In Belief, On the Move, FOTODOK examines the changing role that faith, in its many forms, plays in our daily lives and the world around us. Images by a set of acclaimed documentary photographers illustrate this changing landscape.

The exhibition features work by: Martin Parr (UK), Henk Wildschut (NL), Nicoló Degiorgis (IT), Geert Gioris (BE), Sara Galbiati, Peter Helles Eriksen & Tobias Selnæs Markussen (DK), Samuel Otte (NL), Liz Hingley (UK), Hokjesman (NL) and Emile van Rouveroy (NL).

Central to the exhibition is the movement of faith—literally, in regards to migration and physical movement, but also the shifts taking place within a personal search for meaning, whether or not that search involves religion. The current global political climate is leading to an unprecedented geographic spread of various religious beliefs. These beliefs can be a force for social cohesion, but they can also be the cause of violent conflict when different—often opposing—sets of norms and values clash. At the same time, many people are looking for meaning without religion.

The exhibition raises some fundamental questions: What does faith mean to you, to your (new) neighbors and to our society? In the present day, do we embrace faith or reject it?

For Belief, On the Move, FOTODOK selected work that focuses mainly on the experience of faith during migration. What role does faith play at the moment you leave home? New work by Henk Wildschut shows the sprawling refugee camp known as the Calais “Jungle.” Wildschut has spent years documenting life and survival in the camp—one striking observation is how many migrants, after finding a place to sleep, quickly erect a makeshift church or mosque.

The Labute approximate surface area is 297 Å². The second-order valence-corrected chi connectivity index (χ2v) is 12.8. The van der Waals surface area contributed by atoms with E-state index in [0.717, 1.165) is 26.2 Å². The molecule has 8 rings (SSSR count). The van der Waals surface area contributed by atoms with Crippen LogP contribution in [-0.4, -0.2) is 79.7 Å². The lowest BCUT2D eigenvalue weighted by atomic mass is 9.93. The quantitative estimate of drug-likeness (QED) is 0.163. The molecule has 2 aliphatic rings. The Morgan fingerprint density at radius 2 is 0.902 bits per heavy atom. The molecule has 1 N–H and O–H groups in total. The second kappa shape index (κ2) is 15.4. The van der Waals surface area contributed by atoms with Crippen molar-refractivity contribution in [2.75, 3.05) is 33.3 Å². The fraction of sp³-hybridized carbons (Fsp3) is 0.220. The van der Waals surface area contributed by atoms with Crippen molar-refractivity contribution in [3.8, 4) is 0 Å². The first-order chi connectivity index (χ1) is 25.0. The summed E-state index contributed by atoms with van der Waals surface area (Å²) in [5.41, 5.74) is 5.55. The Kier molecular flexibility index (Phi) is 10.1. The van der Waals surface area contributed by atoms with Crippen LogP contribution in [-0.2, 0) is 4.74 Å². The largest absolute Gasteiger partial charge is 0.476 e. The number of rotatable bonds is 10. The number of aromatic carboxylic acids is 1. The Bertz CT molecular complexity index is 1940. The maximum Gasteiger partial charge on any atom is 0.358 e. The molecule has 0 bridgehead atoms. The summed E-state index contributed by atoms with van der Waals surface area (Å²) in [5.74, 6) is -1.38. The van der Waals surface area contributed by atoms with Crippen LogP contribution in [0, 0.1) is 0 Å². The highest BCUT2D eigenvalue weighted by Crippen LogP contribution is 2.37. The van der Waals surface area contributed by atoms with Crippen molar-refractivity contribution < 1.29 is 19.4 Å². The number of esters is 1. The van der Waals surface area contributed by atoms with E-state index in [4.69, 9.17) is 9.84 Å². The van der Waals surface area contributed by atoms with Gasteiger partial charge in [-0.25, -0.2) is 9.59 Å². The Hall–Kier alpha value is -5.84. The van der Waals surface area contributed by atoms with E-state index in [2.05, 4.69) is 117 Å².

How do different religions coexist? “Under Gods,” by photographer and anthropologist Liz Hingley (UK), investigates the growth of urban multi-faith communities. She photographed a street in Birmingham where Pentecostals, Sikhs, Rastafarians, Hare Krishnas and Buddhists live side by side. The series will be displayed on Domplein [a square in Utrecht]. Photographer Martin Parr (UK, Magnum Photos) spent four years on a series depicting the different religious groups in the Black Country, an area west of Birmingham.

Nicoló Degiorgis (IT) presents new and existing work from his multi-award-winning project “Hidden Islam.” Degiorgis looked at how and where Muslims practice their religion in Italy, a country that is home to about 1.35 million Muslims but has fewer than ten government-approved mosques. As a consequence, Muslims have been forced to improvise: they transform parking lots, gyms, shops and warehouses into places of worship.

Dutch photographer Samuel Otte graduated from the Royal Academy of Arts in 2016 with “De Val.” The series depicts his conflicted relationship with religion, God and his father. “De Val” offers a poignant look into both the photographer’s personal struggle and the changing attitudes towards religion in the Netherlands. But not everyone believes in a God. In “Phenomena,” Danish photographers Tobias Selnæs Markussen, Sara Galbiati and Peter Helles Eriksen investigate the fascination with extraterrestrial life and sympathetically portray a diverse cast of paranormal believers.

—FOTODOK

Editors’ note: The exhibition will run until October 23, 2016 at FOTODOK. This exhibition was developed in collaboration with curator Jenny Smets.